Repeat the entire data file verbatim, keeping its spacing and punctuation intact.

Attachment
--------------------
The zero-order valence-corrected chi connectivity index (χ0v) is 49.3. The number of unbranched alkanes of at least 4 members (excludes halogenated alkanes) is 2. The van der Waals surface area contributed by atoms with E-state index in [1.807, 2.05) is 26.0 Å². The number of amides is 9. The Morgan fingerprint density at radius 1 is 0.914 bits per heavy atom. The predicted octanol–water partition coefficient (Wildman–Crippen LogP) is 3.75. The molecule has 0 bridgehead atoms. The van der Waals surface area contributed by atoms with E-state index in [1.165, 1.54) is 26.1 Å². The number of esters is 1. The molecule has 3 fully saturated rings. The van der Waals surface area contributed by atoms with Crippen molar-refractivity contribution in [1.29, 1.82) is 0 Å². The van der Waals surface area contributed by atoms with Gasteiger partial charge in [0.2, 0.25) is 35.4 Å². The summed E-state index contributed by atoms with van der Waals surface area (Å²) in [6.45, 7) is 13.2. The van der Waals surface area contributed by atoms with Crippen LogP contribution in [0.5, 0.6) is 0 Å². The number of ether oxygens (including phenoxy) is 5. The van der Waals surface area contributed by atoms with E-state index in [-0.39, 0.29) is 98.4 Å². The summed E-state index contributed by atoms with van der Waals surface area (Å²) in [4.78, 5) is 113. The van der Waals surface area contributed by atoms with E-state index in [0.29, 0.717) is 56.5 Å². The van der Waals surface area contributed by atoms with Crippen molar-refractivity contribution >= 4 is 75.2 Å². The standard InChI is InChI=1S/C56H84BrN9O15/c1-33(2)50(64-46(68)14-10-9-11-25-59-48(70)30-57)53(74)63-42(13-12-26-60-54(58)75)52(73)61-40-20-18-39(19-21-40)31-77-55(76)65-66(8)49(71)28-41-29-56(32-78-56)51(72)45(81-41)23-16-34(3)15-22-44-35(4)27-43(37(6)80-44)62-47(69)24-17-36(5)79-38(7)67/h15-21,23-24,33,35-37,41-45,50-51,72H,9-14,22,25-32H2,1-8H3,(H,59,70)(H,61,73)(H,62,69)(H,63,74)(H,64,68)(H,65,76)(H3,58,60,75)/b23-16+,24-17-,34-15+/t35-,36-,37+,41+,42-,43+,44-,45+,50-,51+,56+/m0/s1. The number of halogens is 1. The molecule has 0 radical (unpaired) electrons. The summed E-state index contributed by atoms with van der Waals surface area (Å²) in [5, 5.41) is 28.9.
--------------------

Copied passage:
The zero-order valence-corrected chi connectivity index (χ0v) is 49.3. The number of unbranched alkanes of at least 4 members (excludes halogenated alkanes) is 2. The van der Waals surface area contributed by atoms with E-state index in [1.807, 2.05) is 26.0 Å². The number of amides is 9. The Morgan fingerprint density at radius 1 is 0.914 bits per heavy atom. The predicted octanol–water partition coefficient (Wildman–Crippen LogP) is 3.75. The molecule has 0 bridgehead atoms. The van der Waals surface area contributed by atoms with E-state index in [1.165, 1.54) is 26.1 Å². The number of esters is 1. The molecule has 3 fully saturated rings. The van der Waals surface area contributed by atoms with Crippen molar-refractivity contribution in [1.29, 1.82) is 0 Å². The van der Waals surface area contributed by atoms with Gasteiger partial charge in [0.2, 0.25) is 35.4 Å². The summed E-state index contributed by atoms with van der Waals surface area (Å²) in [6.45, 7) is 13.2. The van der Waals surface area contributed by atoms with Crippen LogP contribution in [0.5, 0.6) is 0 Å². The number of ether oxygens (including phenoxy) is 5. The van der Waals surface area contributed by atoms with E-state index in [-0.39, 0.29) is 98.4 Å². The summed E-state index contributed by atoms with van der Waals surface area (Å²) in [4.78, 5) is 113. The van der Waals surface area contributed by atoms with E-state index in [0.29, 0.717) is 56.5 Å². The van der Waals surface area contributed by atoms with Crippen molar-refractivity contribution >= 4 is 75.2 Å². The standard InChI is InChI=1S/C56H84BrN9O15/c1-33(2)50(64-46(68)14-10-9-11-25-59-48(70)30-57)53(74)63-42(13-12-26-60-54(58)75)52(73)61-40-20-18-39(19-21-40)31-77-55(76)65-66(8)49(71)28-41-29-56(32-78-56)51(72)45(81-41)23-16-34(3)15-22-44-35(4)27-43(37(6)80-44)62-47(69)24-17-36(5)79-38(7)67/h15-21,23-24,33,35-37,41-45,50-51,72H,9-14,22,25-32H2,1-8H3,(H,59,70)(H,61,73)(H,62,69)(H,63,74)(H,64,68)(H,65,76)(H3,58,60,75)/b23-16+,24-17-,34-15+/t35-,36-,37+,41+,42-,43+,44-,45+,50-,51+,56+/m0/s1. The number of halogens is 1. The molecule has 0 radical (unpaired) electrons. The summed E-state index contributed by atoms with van der Waals surface area (Å²) in [5, 5.41) is 28.9.